$99.99

Sand play set

Plan Toys sand set

Whether you're hitting the beach or the backyard sandbox, this adorable wooden sand set is ready for action. Each scoop has an embossed pattern that's perfect for sand stamping. They're also totally suitable for water play in the wild or the bathtub.

$30

Sensory play set

kidoozie-sand-and-splash-activity-table

Filled with sand or water, this compact-sized activity set keeps little ones busy, quiet and happy. (A mama's ideal trifecta 😉). It's big enough to satisfy their play needs but not so big it's going to flood your floors if you bring the fun inside on a rainy day.

$19.95

Vintage scooter balance bike

Janod retro scooter balance bike

Pedals are so 2010. Balance bikes are the way to go for learning to ride a bike while skipping the training wheels stage altogether. This impossibly cool retro scooter-style is built to cruise the neighborhood or open indoor space as they're learning.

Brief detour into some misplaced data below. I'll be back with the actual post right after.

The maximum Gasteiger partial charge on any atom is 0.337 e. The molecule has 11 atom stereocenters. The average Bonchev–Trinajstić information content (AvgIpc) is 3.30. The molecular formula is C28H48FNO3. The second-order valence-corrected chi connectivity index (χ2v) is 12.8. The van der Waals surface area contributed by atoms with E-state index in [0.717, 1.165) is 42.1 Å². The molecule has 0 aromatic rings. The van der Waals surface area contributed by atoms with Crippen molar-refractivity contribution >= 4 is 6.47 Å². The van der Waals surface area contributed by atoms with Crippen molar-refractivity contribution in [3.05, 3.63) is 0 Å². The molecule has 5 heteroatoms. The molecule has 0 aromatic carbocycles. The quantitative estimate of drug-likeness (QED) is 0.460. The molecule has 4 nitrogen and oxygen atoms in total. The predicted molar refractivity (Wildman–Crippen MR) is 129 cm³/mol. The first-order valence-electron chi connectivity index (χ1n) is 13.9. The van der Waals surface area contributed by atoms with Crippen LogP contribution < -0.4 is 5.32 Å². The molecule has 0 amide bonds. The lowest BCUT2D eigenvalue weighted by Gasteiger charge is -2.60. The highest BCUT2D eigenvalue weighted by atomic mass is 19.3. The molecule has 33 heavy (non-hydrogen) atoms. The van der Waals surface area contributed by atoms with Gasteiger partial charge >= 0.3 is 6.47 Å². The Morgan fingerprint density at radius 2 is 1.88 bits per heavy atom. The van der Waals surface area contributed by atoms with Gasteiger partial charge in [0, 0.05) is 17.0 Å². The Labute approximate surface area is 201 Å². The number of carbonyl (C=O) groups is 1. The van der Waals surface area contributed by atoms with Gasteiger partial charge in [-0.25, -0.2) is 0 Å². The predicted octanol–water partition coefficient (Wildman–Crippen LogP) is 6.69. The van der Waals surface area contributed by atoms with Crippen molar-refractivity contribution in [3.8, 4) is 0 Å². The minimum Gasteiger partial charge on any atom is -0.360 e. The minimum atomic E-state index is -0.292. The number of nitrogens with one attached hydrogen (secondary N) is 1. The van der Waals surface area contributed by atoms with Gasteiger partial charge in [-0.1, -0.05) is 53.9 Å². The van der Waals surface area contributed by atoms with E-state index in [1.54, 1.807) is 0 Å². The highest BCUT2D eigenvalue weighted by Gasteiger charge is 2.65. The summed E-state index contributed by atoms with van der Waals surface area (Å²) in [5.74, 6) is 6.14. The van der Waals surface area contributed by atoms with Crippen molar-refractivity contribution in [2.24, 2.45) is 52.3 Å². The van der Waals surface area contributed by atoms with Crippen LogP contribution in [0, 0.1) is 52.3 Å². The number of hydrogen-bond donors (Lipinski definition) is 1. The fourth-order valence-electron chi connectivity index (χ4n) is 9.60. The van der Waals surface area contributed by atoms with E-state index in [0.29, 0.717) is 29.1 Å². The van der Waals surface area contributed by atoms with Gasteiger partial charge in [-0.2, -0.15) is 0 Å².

$121

Foam pogo stick

Flybar-my-first-foam-pogo-stick

Designed for ages 3 and up, My First Flybar offers kiddos who are too young for a pogo stick a frustration-free way to get their jump on. The wide foam base and stretchy bungee cord "stick" is sturdy enough to withstand indoor and outdoor use and makes a super fun addition to driveway obstacle courses and backyard races. Full disclosure—it squeaks when they bounce, but don't let that be a deterrent. One clever reviewer noted that with a pair of needle-nose pliers, you can surgically remove that sucker without damaging the base.

$16.99

Dumptruck 

green-toys-dump-truck

Whether they're digging up sand in the backyard or picking up toys inside, kids can get as creative as they want picking up and moving things around. Even better? It's made from recycled plastic milk cartons.

$22

Hopper ball

Hopper ball

Burn off all that extra energy hippity hopping across the lawn or the living room! This hopper ball is one of the top rated versions on Amazon as it's thicker and more durable than most. It also comes with a hand pump to make inflation quick and easy.

$14.99

Pull-along ducks

janod-pull-along-wooden-ducks

There's just something so fun about a classic pull-along toy and we love that they seamlessly transition between indoor and outdoor play. Crafted from solid cherry and beechwood, it's tough enough to endure outdoor spaces your toddler takes it on.